A: Roth IRAs have a few benefits beyond their tax-advanage for certain individuals. The 10% early withdrawal penalty only applies to the earnings portion of a Roth IRA, allowing you to withdraw principle at any time without added fees. The 5-year holding rule is also waived. Roth IRAs also have no required minimum distribution and do not force you to take money out at age 70.5.
Q: Can an IRA be used as collateral?
A: No. An IRA cannot be used as collateral for a loan.
Q: Can I borrow money from my IRA, repay it, and still take advantage of tax-deferral?
A: No, unlike with a 401(k) you cannot borrow from your IRA. All IRA withdrawals are taxed at your ordinary income rate.
Q: Can an educational IRA be converted to a Roth IRA?
A: Yes. However, the amount that is converted will be subject to both state and federal income taxes.
Q: Can I invest IRA money in foreign investments?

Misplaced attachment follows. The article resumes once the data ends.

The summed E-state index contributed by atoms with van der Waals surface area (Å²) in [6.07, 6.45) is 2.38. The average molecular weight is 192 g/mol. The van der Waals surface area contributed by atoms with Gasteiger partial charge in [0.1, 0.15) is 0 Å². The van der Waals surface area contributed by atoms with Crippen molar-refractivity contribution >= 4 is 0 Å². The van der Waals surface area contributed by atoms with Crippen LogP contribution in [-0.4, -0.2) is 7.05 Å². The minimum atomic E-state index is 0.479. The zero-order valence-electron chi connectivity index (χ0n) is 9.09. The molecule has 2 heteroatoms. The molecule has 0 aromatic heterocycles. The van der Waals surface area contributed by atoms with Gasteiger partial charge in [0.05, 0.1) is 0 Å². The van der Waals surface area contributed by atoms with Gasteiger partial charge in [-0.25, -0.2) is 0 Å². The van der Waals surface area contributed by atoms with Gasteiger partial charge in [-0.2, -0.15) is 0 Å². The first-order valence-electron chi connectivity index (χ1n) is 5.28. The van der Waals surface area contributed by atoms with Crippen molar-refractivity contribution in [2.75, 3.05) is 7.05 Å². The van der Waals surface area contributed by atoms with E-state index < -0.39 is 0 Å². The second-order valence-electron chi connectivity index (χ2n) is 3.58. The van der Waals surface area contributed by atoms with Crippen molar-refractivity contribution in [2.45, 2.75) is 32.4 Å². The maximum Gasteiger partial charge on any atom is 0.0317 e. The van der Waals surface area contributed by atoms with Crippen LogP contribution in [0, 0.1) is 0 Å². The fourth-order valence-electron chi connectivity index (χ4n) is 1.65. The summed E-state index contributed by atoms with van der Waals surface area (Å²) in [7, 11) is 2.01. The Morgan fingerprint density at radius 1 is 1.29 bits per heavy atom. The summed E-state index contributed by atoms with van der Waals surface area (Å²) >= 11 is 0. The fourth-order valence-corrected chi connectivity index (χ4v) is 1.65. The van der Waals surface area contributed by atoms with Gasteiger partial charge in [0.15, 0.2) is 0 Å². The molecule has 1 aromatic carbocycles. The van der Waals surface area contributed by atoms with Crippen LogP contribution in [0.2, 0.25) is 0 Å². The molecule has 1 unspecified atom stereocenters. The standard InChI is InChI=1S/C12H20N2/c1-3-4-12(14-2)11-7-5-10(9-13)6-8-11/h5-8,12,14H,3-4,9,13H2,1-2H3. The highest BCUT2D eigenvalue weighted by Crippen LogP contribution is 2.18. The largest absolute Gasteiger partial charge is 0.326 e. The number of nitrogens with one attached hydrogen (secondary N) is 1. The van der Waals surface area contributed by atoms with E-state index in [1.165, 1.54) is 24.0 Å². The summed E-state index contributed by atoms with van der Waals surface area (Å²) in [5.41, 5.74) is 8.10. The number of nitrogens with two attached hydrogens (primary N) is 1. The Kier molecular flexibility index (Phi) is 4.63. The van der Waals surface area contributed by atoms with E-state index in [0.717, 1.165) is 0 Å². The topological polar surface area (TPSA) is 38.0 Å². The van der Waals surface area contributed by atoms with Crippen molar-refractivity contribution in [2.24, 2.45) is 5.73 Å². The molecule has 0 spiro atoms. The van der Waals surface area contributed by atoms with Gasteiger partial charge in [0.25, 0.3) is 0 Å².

A: Yes. You can invest IRA money in mutual funds and electronic traded funds (ETFs) that invest in foreign companies and exchanges. You can even trade foreign currencies in an IRA.
Q: Can I open a Roth IRA for my son or daughter?
A: You can only open an IRA for your son or daughter if he or she has earned income.
Q: Can I open multiple IRA accounts?
A: Yes. However, you cannot exceed the contribution limit for the year. For 2011, the combined limit for those under 50 is $5,000. For those who will be 50 by the end of 2011, the combined contribution limit is $6,000.Yes. You are free to move your IRA account to a qualified custodian once every 12 months.